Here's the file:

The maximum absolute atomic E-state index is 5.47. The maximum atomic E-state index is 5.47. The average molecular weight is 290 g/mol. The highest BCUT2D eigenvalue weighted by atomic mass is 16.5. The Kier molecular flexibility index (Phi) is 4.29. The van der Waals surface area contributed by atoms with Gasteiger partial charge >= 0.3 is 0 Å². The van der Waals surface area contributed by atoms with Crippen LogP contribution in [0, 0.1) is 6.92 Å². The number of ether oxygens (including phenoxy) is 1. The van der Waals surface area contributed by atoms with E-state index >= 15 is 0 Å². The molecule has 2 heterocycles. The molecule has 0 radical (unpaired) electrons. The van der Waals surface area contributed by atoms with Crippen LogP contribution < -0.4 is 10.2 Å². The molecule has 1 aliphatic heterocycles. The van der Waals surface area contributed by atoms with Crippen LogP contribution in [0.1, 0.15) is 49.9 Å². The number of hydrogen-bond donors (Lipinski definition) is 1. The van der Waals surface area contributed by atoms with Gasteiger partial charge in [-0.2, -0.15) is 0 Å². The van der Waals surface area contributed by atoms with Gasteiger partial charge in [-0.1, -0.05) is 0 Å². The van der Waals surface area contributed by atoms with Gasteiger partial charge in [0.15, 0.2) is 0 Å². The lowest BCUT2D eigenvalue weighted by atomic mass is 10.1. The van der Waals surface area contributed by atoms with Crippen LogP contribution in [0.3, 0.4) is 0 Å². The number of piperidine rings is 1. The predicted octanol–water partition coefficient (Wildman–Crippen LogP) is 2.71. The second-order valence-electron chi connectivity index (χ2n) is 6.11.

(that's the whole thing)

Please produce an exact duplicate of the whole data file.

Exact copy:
The maximum absolute atomic E-state index is 5.47. The maximum atomic E-state index is 5.47. The average molecular weight is 290 g/mol. The highest BCUT2D eigenvalue weighted by atomic mass is 16.5. The Kier molecular flexibility index (Phi) is 4.29. The van der Waals surface area contributed by atoms with Gasteiger partial charge >= 0.3 is 0 Å². The van der Waals surface area contributed by atoms with Crippen LogP contribution in [0, 0.1) is 6.92 Å². The number of ether oxygens (including phenoxy) is 1. The van der Waals surface area contributed by atoms with E-state index >= 15 is 0 Å². The molecule has 2 heterocycles. The molecule has 0 radical (unpaired) electrons. The van der Waals surface area contributed by atoms with Crippen LogP contribution < -0.4 is 10.2 Å². The molecule has 1 aliphatic heterocycles. The van der Waals surface area contributed by atoms with Crippen LogP contribution in [0.1, 0.15) is 49.9 Å². The number of hydrogen-bond donors (Lipinski definition) is 1. The van der Waals surface area contributed by atoms with Gasteiger partial charge in [-0.2, -0.15) is 0 Å². The van der Waals surface area contributed by atoms with Gasteiger partial charge in [-0.1, -0.05) is 0 Å². The van der Waals surface area contributed by atoms with Gasteiger partial charge in [0.15, 0.2) is 0 Å². The lowest BCUT2D eigenvalue weighted by atomic mass is 10.1. The van der Waals surface area contributed by atoms with Crippen LogP contribution in [0.3, 0.4) is 0 Å². The number of piperidine rings is 1. The predicted octanol–water partition coefficient (Wildman–Crippen LogP) is 2.71. The second-order valence-electron chi connectivity index (χ2n) is 6.11.